Skin disease in donkeys (Equus asinus): a retrospective study from four veterinary schools

Stephen D White, Patrick J. Bourdeau, Thomas Brément, Sophie I. Vandenabeele, Maarten Haspeslagh, Vincent Bruet, Marianne M.Sloet van Oldruitenborgh-Oosterbaan

Research output: Contribution to journalArticlepeer-review

4 Scopus citations


Background: Donkeys are important throughout the world as work animals and occasionally as pets or a meat source. Most descriptions of skin disease in donkeys are reported in small case series, textbooks or review articles. Hypothesis/Objectives: To document skin diseases and their prevalence in donkeys and to investigate predilections for the most common conditions. Animals: Case populations at four veterinary schools totalling 156 donkeys. Methods and materials: A retrospective study was performed by searching computerized medical records, using the key word “donkey”, at the School of Veterinary Medicine, University of California, Davis (UCD). Records of donkeys from the veterinary schools in Nantes, France; Utrecht, Netherlands and Ghent, Belgium were searched in a similar manner. The time periods included in the searches varied by institution. Results: At UCD, 83 of 346 (24%) of donkeys had skin disease noted in their records. The most common diagnoses were insect bite hypersensitivity, sarcoid and habronemiasis. At Nantes, 36 of 144 (25%) had skin disease and the most common diagnoses were sarcoid and superficial pyoderma. At Utrecht 23 of 143 (16%) had skin disease and the most common diagnosis was dermatophytosis. At Ghent, 14 of 320 (4%) had skin disease and the most common diagnosis was sarcoid. Conclusions and clinical importance: Cutaneous conditions in donkeys are common. Age, sex and breed predisposition and the most common diagnoses varied with geographical location. Clinicians should include a dermatological examination regardless of the reason for presentation.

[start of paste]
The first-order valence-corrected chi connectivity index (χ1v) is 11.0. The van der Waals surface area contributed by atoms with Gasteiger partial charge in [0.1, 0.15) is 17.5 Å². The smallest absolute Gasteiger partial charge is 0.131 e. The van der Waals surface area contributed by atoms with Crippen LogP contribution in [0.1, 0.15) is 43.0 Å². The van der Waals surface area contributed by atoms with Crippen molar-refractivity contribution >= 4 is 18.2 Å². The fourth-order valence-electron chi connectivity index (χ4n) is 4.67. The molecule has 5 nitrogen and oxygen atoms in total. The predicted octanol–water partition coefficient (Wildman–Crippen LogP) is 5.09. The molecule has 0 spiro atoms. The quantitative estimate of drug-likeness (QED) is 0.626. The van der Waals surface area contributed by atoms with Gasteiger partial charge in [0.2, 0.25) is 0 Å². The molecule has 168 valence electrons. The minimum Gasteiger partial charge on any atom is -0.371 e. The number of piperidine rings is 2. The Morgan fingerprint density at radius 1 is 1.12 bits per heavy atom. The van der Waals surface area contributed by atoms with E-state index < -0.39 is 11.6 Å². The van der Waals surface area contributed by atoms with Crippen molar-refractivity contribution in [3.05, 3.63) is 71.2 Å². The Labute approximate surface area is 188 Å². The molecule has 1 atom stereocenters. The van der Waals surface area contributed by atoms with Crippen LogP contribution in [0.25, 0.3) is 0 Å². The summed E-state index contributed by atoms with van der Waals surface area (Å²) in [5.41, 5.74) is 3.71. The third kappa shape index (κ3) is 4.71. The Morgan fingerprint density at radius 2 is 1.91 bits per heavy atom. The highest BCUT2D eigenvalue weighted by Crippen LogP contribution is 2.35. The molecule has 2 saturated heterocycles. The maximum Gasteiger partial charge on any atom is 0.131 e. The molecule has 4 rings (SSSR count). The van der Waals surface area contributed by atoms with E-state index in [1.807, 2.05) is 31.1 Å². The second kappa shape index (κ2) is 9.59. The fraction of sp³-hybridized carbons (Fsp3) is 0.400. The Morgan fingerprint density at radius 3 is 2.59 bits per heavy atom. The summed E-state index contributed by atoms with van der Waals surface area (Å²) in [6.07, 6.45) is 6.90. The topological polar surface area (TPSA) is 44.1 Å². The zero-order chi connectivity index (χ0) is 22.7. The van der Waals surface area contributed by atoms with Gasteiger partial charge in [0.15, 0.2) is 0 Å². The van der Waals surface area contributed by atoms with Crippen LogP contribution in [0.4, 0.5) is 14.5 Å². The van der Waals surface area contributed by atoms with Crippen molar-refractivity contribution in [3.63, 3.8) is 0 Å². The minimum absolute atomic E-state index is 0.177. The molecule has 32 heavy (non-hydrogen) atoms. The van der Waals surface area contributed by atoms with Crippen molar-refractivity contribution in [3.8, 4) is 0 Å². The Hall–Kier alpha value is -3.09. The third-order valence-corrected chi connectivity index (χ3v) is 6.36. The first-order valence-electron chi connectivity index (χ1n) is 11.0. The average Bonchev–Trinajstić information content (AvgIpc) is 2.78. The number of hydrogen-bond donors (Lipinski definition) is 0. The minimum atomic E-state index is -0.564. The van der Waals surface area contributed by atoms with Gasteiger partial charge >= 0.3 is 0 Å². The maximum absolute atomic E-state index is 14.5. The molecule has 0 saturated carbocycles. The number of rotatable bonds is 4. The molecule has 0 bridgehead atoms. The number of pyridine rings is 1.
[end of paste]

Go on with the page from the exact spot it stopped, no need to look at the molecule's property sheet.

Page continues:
Original languageEnglish (US)
JournalVeterinary Dermatology
StatePublished - Jan 1 2019

ASJC Scopus subject areas

  • veterinary(all)


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